Tuesday, October 22, 2013

Joy and Misery at Valley Forge

Washington's Headquarters during the Valley Forge encampment
With the end of the recent federal government shutdown, Kali and I were able to visit Valley Forge National Historical Park again - seemingly along with half the population of Philadelphia - on the second beautiful autumn Sunday in a row.  Although Valley Forge is criss-crossed by public roads, the park's own trails and internal roads were closed during the shutdown; a "trespassing" runner made the local news when he was slapped with a $100 citation for running through the park when it was closed.

Kali and I have come to enjoy the fairly strenuous 4-mile Mount Misery-Mount Joy loop hike.  We usually climb and descend Mount Misery first, cross Valley Creek (which separates the two hills), and then return by climbing and descending Mount Joy.  However, last Sunday, I suggested that we complete the hike in reverse.  At the end, Kali said that she didn't have much of a preference for direction.
Barren understory with stiltgrass
Valley Forge is notorious for its dense white-tailed deer population.  The animals, desperate for food, spread out into the suburbs surrounding the park and are frequently killed on the roads.  In addition, the deer have eaten everything they can reach within the park, so the understory is barren with no shrubs and no saplings to replace the aging trees.  The only plants growing within the deer's reach are non-native, invasive species like stiltgrass (Microstegium vimineum).
Autumn colors - though most trees remain green
Kali passing a large rock slab on Mount Joy
Once we had descended Mount Joy, we crossed Valley Creek on a wooden footbridge (though there's an historic covered bridge a few hundred feet downstream).  Valley Creek, mostly spring fed, is cold enough to support trout - the only trout stream in the Philadelphia area.  However, the creek's headwaters were polluted by PCBs dumped in a railroad switching yard, so the trout can't be eaten.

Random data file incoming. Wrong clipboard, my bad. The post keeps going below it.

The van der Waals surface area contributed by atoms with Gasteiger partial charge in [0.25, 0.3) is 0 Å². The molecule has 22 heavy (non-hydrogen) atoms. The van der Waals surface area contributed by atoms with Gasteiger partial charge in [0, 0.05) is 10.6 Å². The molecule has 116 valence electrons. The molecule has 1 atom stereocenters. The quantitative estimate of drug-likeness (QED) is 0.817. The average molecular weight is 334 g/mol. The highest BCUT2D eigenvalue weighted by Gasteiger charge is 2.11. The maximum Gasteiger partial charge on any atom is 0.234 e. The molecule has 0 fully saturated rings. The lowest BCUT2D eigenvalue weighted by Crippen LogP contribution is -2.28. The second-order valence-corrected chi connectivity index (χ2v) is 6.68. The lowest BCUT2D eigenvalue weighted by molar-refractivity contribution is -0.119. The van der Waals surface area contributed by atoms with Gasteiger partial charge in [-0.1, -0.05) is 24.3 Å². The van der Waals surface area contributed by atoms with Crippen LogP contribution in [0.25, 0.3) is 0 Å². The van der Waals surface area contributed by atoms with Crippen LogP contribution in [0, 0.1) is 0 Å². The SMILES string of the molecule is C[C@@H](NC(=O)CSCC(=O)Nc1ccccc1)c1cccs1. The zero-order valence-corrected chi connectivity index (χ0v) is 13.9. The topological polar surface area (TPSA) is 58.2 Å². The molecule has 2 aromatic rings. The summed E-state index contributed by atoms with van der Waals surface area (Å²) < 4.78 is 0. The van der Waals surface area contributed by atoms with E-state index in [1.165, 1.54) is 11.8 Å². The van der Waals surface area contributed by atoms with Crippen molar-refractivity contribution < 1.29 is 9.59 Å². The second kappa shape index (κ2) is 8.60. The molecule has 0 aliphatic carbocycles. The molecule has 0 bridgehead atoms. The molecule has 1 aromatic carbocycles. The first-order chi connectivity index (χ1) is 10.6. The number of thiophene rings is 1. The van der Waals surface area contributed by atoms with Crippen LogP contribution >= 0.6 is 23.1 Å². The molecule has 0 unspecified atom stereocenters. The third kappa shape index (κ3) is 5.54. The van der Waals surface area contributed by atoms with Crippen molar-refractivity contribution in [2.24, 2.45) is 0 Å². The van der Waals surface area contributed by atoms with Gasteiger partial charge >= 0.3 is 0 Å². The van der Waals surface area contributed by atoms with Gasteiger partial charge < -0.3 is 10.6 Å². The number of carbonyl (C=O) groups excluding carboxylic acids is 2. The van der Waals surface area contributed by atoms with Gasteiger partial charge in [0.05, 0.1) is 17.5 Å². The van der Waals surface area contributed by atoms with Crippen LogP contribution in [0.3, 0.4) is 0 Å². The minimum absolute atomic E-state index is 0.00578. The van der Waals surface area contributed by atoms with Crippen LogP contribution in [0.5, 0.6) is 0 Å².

Valley Creek downstream of the footbridge
Valley Creek upstream of the footbridge
Scott captured on the footbridge
On the west side of the footbridge the park service maintains a large grassy area.  During a flood, Valley Creek washed recently mowed grass off the floodplain and the clippings got caught up in the roots of streamside trees - natural artwork of sorts.
Wrapped Roots
Downed trees in the woods along the Mount Misery Trail
Autumn leaves at the base of a maple tree
Near the north end of the Mount Misery Trail, there's an industrial ruin in the woods.  Though the stone wall looks ancient, it is accompanied by decidedly more modern-looking concrete walls nearby, so I don't think the complex is extraordinarily old.  Water gushing from a spring in the hillside runs through a portion of the ruin, suggesting that whatever purpose the building served, it relied on large supply of fresh water.


packrat said...

Great images, Scott. I particularly like the one of the wall. I've never been to Valley Forge; your photos show it to be a place worth visiting. Too bad about the deer problem there, though.

robin andrea said...

Looks like a beautiful place to visit in the fall. Nice hiking weather and lovely colors.

Carolyn H said...

I walked that trial the last time I was at Valley Forge--some years ago now. Thanks for showing it to me again!